Feb 24, 2017

SriLankan Airlines slows down operations in low yield routes

The debt ridden SriLankan Airlines slows down its plans aircraft operating in low yield routes as the national carrier suffered a severe setback in A330 aircraft deal with Pakistan International Airline (PIA).

PIA has gone against the agreement to acquire three A330 aircraft from the national carrier in June last year halting the operation of the airbus taken over by them for its London Lahore-Islamabad route of premier service last month.

PIA will not acquire the remaining 2 A 330’s under the deal from SriLankan Airlines even though the crew was trained by Sri Lankan Airline’s officers, Pakistan aviation official said.

PIA suspended its lease with SriLankan on February 9 with a massive sum of money still outstanding. It will no longer lease two additional A330-300 aircraft from SriLankan as earlier planned, authoritative sources confirmed.

The airline announced in a statement that Pakistan’s national aviation policy did not allow it to wet-lease an aircraft for more than six months. It said it has now short listed another plane to replace its “PIA Premier” product that was operated on the SriLankan A330-300 between Pakistan and London.

Currently PIA is engaged in repainting the aircraft in Karachi which will be returned soon the official said.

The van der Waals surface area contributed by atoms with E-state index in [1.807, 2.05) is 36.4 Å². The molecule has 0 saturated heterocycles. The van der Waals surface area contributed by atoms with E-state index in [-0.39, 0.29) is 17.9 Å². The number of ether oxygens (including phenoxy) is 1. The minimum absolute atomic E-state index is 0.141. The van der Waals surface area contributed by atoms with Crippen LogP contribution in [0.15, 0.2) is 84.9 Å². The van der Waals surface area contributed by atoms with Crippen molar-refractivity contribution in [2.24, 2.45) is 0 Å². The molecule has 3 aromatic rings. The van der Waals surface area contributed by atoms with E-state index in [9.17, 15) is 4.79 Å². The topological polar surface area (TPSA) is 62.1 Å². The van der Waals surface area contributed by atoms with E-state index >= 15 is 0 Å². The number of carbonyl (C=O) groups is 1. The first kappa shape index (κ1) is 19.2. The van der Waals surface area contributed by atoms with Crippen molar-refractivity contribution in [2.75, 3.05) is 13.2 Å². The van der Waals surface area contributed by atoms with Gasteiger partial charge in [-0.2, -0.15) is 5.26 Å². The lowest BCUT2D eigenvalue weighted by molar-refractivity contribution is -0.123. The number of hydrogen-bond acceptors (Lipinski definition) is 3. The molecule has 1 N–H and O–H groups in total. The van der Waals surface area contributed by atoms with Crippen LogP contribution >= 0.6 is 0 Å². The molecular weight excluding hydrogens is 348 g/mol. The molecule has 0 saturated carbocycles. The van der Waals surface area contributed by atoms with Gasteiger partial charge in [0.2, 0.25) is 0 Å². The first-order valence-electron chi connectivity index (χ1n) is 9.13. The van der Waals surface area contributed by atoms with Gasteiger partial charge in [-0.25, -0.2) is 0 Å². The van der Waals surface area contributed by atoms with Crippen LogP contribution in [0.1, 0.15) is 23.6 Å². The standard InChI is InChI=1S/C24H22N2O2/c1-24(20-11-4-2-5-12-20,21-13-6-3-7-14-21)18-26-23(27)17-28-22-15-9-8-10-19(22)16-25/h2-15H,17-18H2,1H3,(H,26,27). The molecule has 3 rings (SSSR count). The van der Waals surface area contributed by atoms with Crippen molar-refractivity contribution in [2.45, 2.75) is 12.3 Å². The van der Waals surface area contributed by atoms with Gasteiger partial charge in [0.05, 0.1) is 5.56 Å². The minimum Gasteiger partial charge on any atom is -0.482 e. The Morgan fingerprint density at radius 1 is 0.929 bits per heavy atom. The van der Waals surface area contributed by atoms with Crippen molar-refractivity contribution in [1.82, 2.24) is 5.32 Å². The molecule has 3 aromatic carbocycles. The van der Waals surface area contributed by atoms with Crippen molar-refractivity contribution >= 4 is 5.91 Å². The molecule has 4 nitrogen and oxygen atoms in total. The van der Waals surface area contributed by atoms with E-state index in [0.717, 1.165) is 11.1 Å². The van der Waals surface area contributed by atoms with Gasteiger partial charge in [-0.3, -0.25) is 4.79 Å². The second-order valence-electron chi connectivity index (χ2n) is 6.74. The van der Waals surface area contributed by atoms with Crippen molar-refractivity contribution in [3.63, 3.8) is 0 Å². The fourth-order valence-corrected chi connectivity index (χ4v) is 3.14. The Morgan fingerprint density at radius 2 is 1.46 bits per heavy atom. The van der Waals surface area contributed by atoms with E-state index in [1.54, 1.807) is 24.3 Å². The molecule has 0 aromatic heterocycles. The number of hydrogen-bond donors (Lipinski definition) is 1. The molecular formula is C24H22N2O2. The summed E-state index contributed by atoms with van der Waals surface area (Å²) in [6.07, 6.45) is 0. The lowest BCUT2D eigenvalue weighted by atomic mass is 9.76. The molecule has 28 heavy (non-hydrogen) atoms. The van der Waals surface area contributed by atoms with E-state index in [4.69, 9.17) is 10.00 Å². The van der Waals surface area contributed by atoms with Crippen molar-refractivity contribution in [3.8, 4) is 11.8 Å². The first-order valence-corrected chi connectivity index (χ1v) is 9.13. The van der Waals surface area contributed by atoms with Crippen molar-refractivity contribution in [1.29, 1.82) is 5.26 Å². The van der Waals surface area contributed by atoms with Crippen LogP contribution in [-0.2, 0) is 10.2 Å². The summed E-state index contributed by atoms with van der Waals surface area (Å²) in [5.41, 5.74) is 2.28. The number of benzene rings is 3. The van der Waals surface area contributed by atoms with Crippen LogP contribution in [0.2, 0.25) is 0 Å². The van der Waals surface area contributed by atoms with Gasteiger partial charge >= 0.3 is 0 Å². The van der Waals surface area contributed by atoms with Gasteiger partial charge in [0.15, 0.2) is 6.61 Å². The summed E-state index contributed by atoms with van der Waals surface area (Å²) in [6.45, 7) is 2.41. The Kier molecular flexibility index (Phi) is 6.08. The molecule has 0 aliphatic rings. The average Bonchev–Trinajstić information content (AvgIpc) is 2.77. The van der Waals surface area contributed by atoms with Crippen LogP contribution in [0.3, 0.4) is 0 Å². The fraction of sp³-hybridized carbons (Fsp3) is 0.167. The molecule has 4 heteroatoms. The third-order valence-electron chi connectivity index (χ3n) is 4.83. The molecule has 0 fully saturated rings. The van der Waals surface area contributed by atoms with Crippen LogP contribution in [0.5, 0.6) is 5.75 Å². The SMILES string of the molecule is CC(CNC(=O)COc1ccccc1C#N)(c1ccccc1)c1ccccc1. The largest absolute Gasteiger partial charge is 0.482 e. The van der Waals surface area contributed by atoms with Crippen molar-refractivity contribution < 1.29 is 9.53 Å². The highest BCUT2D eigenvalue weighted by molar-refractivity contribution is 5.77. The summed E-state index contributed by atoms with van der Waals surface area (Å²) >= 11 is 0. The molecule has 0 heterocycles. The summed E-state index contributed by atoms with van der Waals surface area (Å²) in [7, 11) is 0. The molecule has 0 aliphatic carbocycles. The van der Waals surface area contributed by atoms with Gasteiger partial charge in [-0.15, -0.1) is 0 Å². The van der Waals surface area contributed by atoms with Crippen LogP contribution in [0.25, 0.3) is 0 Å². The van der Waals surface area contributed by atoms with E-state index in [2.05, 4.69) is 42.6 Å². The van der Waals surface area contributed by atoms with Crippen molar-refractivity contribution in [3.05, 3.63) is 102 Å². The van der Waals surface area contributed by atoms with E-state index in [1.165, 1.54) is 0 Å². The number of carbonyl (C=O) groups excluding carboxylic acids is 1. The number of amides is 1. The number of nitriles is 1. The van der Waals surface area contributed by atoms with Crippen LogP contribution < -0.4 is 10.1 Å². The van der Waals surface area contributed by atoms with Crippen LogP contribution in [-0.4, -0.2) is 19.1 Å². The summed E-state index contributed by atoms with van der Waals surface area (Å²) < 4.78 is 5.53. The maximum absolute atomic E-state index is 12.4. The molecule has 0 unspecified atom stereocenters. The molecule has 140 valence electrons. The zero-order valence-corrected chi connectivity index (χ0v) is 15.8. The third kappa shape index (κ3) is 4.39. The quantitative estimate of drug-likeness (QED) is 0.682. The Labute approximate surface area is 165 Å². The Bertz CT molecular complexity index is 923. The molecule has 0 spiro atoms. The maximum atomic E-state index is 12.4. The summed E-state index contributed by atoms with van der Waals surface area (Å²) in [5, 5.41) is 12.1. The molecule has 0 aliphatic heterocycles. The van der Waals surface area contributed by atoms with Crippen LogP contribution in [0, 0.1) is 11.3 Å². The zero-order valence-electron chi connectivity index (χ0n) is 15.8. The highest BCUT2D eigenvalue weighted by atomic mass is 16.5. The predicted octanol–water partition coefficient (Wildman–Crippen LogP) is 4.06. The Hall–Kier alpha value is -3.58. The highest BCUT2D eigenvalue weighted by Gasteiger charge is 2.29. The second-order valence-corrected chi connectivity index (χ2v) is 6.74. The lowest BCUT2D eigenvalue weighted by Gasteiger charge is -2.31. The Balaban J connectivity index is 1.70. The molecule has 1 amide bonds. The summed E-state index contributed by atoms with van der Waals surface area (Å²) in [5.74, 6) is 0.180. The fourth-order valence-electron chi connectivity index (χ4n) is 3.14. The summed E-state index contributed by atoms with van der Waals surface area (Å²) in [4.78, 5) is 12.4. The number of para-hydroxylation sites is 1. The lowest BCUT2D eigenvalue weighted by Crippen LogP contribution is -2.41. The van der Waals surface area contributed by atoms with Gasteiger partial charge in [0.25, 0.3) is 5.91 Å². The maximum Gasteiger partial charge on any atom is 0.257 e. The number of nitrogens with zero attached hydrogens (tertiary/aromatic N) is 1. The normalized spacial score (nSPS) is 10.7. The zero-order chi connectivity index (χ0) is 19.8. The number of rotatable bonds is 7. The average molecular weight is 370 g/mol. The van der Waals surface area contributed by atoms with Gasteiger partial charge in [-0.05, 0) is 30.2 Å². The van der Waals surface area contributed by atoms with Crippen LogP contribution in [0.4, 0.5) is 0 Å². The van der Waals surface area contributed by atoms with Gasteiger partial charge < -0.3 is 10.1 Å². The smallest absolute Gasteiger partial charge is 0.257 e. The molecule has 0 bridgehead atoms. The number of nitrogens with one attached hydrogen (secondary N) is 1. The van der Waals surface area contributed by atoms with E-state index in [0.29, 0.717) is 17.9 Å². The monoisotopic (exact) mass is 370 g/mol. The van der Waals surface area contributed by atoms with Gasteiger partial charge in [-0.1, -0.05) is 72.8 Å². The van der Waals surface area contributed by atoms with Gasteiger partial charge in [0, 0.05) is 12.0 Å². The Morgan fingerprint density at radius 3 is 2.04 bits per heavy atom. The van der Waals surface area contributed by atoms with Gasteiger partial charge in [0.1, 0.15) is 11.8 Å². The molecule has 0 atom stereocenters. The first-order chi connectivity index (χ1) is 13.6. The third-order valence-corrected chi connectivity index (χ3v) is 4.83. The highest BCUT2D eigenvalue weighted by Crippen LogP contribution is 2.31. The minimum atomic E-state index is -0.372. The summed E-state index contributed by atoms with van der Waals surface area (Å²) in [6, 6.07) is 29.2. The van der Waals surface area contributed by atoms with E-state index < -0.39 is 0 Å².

PIA’s decision to return the aircraft already leased out by them while canceling the acquisition of the other two aircraft, will push SriLankan Airlines to ground all the three aircraft incurring heavy losses, an aviation expert said.

The A330 aircraft which was flying to Paris, Rome and Frankfurt under SriLankan Airlines banner had to be diverted to PIA and the national carrier had to give up this route at heavy expense of millions of dollars, he claimed.

The national carrier has pulled out of the Frankfurt and Paris routes while dropping Rome last year.

This action has been taken because the European routes have “low yields” and the airline now concentrates its resources on increasing regional flights; that are shorter, have more passengers and higher profit margins, officials said.

Currently operational losses of SriLankan is $ 993 million but with liabilities it increases to $ 2.1billion, making it a hard sell. Treasury has released $ 88 million for debt payments last year.

But the Treasury has refused to release for debt payments of the airline as the state coffers are also cash strapped, they said.